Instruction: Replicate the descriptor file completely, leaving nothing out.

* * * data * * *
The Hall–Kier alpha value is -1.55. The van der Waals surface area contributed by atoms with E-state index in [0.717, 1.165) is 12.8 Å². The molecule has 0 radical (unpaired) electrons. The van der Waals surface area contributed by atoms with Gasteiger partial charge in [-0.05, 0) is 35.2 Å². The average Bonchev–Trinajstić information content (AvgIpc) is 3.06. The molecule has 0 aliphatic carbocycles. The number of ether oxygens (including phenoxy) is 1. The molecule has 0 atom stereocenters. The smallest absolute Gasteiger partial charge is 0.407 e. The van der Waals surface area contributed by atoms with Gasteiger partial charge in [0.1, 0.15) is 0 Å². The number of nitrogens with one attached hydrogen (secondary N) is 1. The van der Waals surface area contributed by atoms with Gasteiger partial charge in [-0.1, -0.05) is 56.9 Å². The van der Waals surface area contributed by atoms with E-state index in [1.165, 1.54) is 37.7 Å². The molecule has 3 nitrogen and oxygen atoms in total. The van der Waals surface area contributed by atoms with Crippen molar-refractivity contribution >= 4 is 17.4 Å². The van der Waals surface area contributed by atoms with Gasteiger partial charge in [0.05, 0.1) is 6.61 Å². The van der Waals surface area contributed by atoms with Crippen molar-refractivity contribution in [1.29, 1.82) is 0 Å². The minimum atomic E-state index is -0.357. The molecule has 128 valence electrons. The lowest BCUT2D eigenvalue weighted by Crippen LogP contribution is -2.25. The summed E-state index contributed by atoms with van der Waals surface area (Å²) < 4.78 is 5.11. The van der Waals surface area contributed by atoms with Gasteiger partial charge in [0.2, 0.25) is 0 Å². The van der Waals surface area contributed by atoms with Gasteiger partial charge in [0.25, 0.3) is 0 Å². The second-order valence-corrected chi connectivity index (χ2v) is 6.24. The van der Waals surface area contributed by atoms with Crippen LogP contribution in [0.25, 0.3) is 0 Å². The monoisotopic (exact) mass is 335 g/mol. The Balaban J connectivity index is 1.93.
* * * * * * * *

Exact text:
The Hall–Kier alpha value is -1.55. The van der Waals surface area contributed by atoms with E-state index in [0.717, 1.165) is 12.8 Å². The molecule has 0 radical (unpaired) electrons. The van der Waals surface area contributed by atoms with Gasteiger partial charge in [-0.05, 0) is 35.2 Å². The average Bonchev–Trinajstić information content (AvgIpc) is 3.06. The molecule has 0 aliphatic carbocycles. The number of ether oxygens (including phenoxy) is 1. The molecule has 0 atom stereocenters. The smallest absolute Gasteiger partial charge is 0.407 e. The van der Waals surface area contributed by atoms with Gasteiger partial charge in [0.1, 0.15) is 0 Å². The number of nitrogens with one attached hydrogen (secondary N) is 1. The van der Waals surface area contributed by atoms with Gasteiger partial charge in [-0.1, -0.05) is 56.9 Å². The van der Waals surface area contributed by atoms with E-state index in [1.165, 1.54) is 37.7 Å². The molecule has 3 nitrogen and oxygen atoms in total. The van der Waals surface area contributed by atoms with Crippen molar-refractivity contribution >= 4 is 17.4 Å². The van der Waals surface area contributed by atoms with Gasteiger partial charge in [0.05, 0.1) is 6.61 Å². The van der Waals surface area contributed by atoms with Crippen molar-refractivity contribution in [1.29, 1.82) is 0 Å². The minimum atomic E-state index is -0.357. The molecule has 128 valence electrons. The lowest BCUT2D eigenvalue weighted by Crippen LogP contribution is -2.25. The summed E-state index contributed by atoms with van der Waals surface area (Å²) < 4.78 is 5.11. The van der Waals surface area contributed by atoms with Gasteiger partial charge in [0.2, 0.25) is 0 Å². The van der Waals surface area contributed by atoms with Gasteiger partial charge in [0.25, 0.3) is 0 Å². The second-order valence-corrected chi connectivity index (χ2v) is 6.24. The van der Waals surface area contributed by atoms with Crippen LogP contribution in [0.25, 0.3) is 0 Å². The monoisotopic (exact) mass is 335 g/mol. The Balaban J connectivity index is 1.93.